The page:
On Windows 10, in addition to the internal changes, Command Prompt has also been getting a lot of customization improvements, including the ability to use transparency, pick different cursor sizes, and change the appearance using a custom color scheme, and the efforts to improve the Windows Console continues with the first semi-annual update of 2019.
Starting with the May 2019 Update (version 1903), the Command Prompt properties window is getting a new "Terminal" tab with new settings to customize further the experience, including options to change the cursor shape, change the background and text colors, and more.
More on the May Update
Windows 10 May 2019 Update full reviewHow to get the May 2019 Update ASAPMay 2019 Update common problems and how to fix themFull list of changes in the May 2019 UpdateAll of our May 2019 Update resources in one place
In this Windows 10 guide, we'll walk you through the steps to customize the Command Prompt experience using the new Terminal tab settings available with the May 2019 Update.
How to customize the Command Prompt look using terminal settings
To customize the look and feel of Command Prompt using the new "Terminal" settings, use these steps:
Important: Although you can still use the Colors tab to customize similar aspects of Command Prompt, these new Terminal settings will take precedence when changing the background and text colors.
- Open Start.
- Search for Command Prompt, right-click the top result, and select the Run as administrator option.
- Right-click the title bar and select the Properties option.
- Click the Terminal tab.
- Under the "Terminal Colors" section, check the Use Separate Foreground option to change the text color.
- Use the Red, Green, and Blue settings to select the RGB color for the screen text. Quick tip: The fastest way to find a new color is to search on Google for "RGB color picker." Then use the search engine built-in picker to select a color and find out its RGB value that you can use in the Terminal tab.
- Check the Use Separate Background option.
- Use the Red, Green, and Blue settings to select the RGB color for the screen background.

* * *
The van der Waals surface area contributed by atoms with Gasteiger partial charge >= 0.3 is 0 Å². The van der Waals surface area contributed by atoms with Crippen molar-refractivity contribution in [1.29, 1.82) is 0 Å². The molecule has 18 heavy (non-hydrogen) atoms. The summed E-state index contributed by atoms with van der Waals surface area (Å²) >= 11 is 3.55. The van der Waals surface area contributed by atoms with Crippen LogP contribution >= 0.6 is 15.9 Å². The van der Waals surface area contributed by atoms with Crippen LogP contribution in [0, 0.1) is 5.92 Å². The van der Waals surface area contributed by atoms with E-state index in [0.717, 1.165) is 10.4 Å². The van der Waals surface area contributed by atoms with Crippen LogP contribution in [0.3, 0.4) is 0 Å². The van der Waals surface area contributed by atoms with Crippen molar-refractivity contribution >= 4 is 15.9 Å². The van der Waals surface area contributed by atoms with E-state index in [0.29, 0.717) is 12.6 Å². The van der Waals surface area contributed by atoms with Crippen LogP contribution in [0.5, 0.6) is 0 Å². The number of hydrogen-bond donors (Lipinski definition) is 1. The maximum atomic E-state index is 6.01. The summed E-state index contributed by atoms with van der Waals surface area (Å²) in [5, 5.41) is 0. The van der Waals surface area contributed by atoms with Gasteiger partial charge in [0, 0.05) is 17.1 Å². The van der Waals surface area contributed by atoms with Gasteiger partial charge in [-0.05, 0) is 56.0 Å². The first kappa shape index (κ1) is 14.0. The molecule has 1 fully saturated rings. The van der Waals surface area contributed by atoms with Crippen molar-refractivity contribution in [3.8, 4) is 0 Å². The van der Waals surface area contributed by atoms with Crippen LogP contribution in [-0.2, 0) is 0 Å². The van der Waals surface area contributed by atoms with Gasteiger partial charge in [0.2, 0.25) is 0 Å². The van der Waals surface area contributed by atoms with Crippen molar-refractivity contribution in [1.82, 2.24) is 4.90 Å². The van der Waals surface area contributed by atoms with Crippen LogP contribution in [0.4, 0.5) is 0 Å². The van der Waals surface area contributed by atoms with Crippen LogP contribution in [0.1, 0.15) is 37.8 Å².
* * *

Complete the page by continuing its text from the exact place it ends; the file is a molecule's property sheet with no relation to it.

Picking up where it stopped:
- Under the "Cursor Shape" section, you can select a different shape for the Command Prompt cursor:
- Use Legacy Style — enables the traditional thick underscore cursor.
- Underscore — allows a thinner cursor, but it's similar to the traditional option.
- Vertical Bar — enables a vertical cursor like the cursor you'll find in text editors.
- Empty Box — switches to an empty thick vertical cursor with border lines.
- Solid Box — switches to a solid thick vertical cursor without border lines.
- Under the "Cursor Colors" section, you can select between two color styles for the cursor.
- Inverse Color — inverts the color of the cursor based on the current background color.
- Use Color — allows you to specify a custom color for the cursor using RGB values.
- (Optional) Under the "Terminal Scrolling" section, you can check the Disable Scroll-Forward option to limit the scrolling up to the end of the last command input.
- Click the OK button.
Once you complete the steps, the new style changes will be available for Command Prompt whether you're using the console elevated or while in standard mode.
We're focusing this guide on Command Prompt, but these instructions will also work to customize the PowerShell and Linux consoles on Windows 10.
Alongside the new customization settings, the May 2019 Update introduces a bunch of other changes for Command Prompt, PowerShell, and for the Windows Subsystem for Linux. You can find out more about these enhancements in this guide.
More Windows 10 resources
For more helpful articles, coverage, and answers to common questions about Windows 10, visit the following resources:
- Windows 10 on Windows Central – All you need to know
- Windows 10 help, tips, and tricks
- Windows 10 forums on Windows Central
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Mauro Huculak is technical writer for WindowsCentral.com. His primary focus is to write comprehensive how-tos to help users get the most out of Windows 10 and its many related technologies. He has an IT background with professional certifications from Microsoft, Cisco, and CompTIA, and he's a recognized member of the Microsoft MVP community.